poetry and prose about place

Archive for April 2012

from the pages of an old diary – blueberries and other local foods

with 13 comments

My new writing project, ‘growing and gathering’, focuses on local foods and finding food close to home.

A source of information and inspiration for me is the set of my great-aunt’s diaries, written from 1943 to 1972.  From her diaries, I have a very good idea of how they obtained their food, and how they used local foods to supplement their needs.

Most of their food was obtained from the grocery store – in 1957, there was at least one grocery store in the community, and by 1967, they had an IGA.  There is no doubt some goods came from ‘away’.   For example, my great-aunt wrote about making coconut and pineapple squares for a Women’s Missionary Society meeting (Sept. 30, 1957).

Local goods, however. were used whenever possible.  For example, my great-aunt bought eggs from her sister, and chickens from her brother.  She also obtained vegetables and raspberries from her brother’s farm, apples from friends and relatives, deer meat from friends and relatives, and lobsters from Wallace, a near-by community.   By 1967, my great-aunt and great-uncle also kept a garden at her brother’s farm, a few miles away.

Obtaining local foods included picking local berries.  In July and August of 1957, my great-aunt went four times for wild blueberries.  Her gratitude and pleasure at getting these berries comes through in her words:  ‘ got quite a few’ (July 31, 1957) and ‘got a nice lot.’ (Aug. 21, 1957).  She also wrote about picking grapes and currants.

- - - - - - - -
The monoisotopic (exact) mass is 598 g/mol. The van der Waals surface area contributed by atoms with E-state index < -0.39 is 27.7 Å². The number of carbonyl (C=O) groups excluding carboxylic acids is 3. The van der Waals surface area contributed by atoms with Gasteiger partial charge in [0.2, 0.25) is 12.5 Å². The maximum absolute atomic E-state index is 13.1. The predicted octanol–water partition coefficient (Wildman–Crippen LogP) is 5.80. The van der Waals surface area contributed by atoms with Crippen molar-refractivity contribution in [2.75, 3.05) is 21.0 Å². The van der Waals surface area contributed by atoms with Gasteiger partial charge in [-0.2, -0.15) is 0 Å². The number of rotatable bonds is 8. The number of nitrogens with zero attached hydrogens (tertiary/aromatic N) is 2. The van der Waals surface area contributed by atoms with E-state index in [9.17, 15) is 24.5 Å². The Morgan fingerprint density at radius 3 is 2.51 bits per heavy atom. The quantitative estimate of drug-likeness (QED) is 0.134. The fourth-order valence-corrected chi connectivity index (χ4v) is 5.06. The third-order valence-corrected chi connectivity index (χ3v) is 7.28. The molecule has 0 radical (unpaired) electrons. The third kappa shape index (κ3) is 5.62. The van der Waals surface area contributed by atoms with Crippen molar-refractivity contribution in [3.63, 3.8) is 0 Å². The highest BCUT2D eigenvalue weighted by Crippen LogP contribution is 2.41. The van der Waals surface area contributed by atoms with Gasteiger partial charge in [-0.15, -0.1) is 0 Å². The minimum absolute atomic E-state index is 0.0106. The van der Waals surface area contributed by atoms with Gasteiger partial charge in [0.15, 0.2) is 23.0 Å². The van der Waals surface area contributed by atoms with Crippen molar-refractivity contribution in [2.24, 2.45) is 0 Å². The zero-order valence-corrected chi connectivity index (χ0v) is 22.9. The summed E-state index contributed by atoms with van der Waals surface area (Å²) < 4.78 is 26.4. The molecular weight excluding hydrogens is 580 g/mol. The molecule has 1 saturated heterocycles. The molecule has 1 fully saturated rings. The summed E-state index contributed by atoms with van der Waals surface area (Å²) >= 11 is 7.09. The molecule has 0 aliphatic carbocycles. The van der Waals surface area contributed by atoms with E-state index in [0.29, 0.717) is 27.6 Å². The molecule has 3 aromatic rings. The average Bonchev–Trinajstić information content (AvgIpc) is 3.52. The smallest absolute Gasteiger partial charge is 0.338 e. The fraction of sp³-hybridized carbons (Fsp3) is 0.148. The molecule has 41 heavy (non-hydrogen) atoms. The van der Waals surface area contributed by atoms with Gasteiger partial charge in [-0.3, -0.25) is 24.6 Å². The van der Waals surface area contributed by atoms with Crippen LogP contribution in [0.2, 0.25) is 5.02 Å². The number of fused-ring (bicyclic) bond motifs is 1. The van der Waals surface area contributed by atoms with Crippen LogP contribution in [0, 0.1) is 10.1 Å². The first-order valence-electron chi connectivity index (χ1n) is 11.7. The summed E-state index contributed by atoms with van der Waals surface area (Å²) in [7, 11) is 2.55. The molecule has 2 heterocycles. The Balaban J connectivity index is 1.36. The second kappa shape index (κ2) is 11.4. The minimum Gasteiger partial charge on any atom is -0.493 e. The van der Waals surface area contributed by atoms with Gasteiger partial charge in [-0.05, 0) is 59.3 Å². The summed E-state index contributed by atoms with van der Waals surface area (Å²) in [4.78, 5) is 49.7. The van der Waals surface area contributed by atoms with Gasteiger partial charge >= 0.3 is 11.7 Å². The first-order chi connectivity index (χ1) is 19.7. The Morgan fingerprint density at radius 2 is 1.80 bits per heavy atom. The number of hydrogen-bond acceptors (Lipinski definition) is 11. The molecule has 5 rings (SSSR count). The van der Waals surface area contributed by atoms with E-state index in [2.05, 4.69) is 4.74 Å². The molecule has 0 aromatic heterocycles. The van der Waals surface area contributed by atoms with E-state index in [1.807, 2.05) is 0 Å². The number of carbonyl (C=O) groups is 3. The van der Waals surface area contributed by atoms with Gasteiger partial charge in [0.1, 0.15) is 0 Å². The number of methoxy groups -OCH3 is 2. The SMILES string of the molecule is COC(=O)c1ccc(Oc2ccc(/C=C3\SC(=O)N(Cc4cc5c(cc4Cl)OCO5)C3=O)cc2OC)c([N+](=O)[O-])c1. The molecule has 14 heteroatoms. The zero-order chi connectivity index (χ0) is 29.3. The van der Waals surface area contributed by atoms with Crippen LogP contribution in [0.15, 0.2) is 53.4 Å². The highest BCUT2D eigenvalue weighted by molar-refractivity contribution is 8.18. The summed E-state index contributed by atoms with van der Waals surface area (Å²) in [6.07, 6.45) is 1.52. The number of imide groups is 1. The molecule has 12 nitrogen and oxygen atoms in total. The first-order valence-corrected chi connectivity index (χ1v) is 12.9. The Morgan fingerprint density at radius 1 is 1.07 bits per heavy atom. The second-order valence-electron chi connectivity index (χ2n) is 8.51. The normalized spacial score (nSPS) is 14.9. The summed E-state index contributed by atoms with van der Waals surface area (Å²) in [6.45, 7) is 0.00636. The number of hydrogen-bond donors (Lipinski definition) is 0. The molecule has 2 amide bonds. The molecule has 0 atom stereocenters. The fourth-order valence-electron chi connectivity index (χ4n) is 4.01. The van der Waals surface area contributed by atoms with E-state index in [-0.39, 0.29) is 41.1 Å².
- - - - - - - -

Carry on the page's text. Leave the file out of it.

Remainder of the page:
Some of the berries were eaten right away – for example, my great-aunt made a blueberry pie on August 1, 1957.  The rest was preserved for the winter.  On August 16, 1957 my great-aunt put up 5 quarts of blueberries, to supplement the applesauce, pears, peaches, sweet cucumber pickles, and tomato chow she mentions preparing on other days.  Others in the family also made preserves and shared them with her – in 1967, her nephew (my uncle) brought her three bottles of peach, apple and choke cherry jelly he had made.



an offering of berries


she stands on the stoop

offers a box

a brimming pint

of berries


I take her hand, we ripple

through the pasture, strew

blue ribbons over bushes, stir

a blueberry jelly sky, dance

with dragonflies


she waits on the stoop

her brow a riddle, please

take this gift, blueberries

in a simple






1. never eat any plant if you are not absolutely certain of the identification;
2. never eat any plant if you have personal sensitivities, including allergies, to certain plants or their derivatives;
3. never eat any plant unless you have checked several sources to verify the edibility of the plant.

©  Jane Tims  2012

accents in red

with 15 comments

We are still in the greys and browns of spring.

There are a few wildflowers blooming. The Coltsfoot is spreading carpets of yellow along the roadside.  And flowers in the deep hardwoods have begun to display their delicate beauty.  But most places are drab and colorless.